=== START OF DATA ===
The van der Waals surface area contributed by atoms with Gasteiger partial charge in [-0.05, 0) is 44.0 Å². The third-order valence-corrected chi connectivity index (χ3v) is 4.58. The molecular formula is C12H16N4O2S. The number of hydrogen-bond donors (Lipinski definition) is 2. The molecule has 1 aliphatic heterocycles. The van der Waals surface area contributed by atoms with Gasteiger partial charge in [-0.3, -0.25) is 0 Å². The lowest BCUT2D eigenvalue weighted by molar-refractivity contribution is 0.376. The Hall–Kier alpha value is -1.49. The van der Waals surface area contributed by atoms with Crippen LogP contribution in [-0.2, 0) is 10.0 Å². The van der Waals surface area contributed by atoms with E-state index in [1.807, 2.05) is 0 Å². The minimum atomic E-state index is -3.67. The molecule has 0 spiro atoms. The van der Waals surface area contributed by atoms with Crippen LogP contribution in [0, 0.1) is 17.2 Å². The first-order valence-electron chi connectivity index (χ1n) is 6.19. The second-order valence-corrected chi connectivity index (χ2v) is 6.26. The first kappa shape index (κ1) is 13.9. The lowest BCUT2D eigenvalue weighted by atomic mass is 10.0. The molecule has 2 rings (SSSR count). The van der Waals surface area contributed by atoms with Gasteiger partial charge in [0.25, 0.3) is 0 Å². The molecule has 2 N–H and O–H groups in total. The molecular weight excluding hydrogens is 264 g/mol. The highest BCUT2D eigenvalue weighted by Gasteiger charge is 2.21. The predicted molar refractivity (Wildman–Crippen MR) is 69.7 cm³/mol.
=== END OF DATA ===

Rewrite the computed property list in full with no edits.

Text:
The van der Waals surface area contributed by atoms with Gasteiger partial charge in [-0.05, 0) is 44.0 Å². The third-order valence-corrected chi connectivity index (χ3v) is 4.58. The molecular formula is C12H16N4O2S. The number of hydrogen-bond donors (Lipinski definition) is 2. The molecule has 1 aliphatic heterocycles. The van der Waals surface area contributed by atoms with Gasteiger partial charge in [-0.3, -0.25) is 0 Å². The lowest BCUT2D eigenvalue weighted by molar-refractivity contribution is 0.376. The Hall–Kier alpha value is -1.49. The van der Waals surface area contributed by atoms with Crippen LogP contribution in [-0.2, 0) is 10.0 Å². The van der Waals surface area contributed by atoms with E-state index in [1.807, 2.05) is 0 Å². The minimum atomic E-state index is -3.67. The molecule has 0 spiro atoms. The van der Waals surface area contributed by atoms with Crippen LogP contribution in [0, 0.1) is 17.2 Å². The first-order valence-electron chi connectivity index (χ1n) is 6.19. The second-order valence-corrected chi connectivity index (χ2v) is 6.26. The first kappa shape index (κ1) is 13.9. The lowest BCUT2D eigenvalue weighted by atomic mass is 10.0. The molecule has 2 rings (SSSR count). The van der Waals surface area contributed by atoms with Gasteiger partial charge in [0.25, 0.3) is 0 Å². The molecule has 2 N–H and O–H groups in total. The molecular weight excluding hydrogens is 264 g/mol. The highest BCUT2D eigenvalue weighted by Gasteiger charge is 2.21. The predicted molar refractivity (Wildman–Crippen MR) is 69.7 cm³/mol.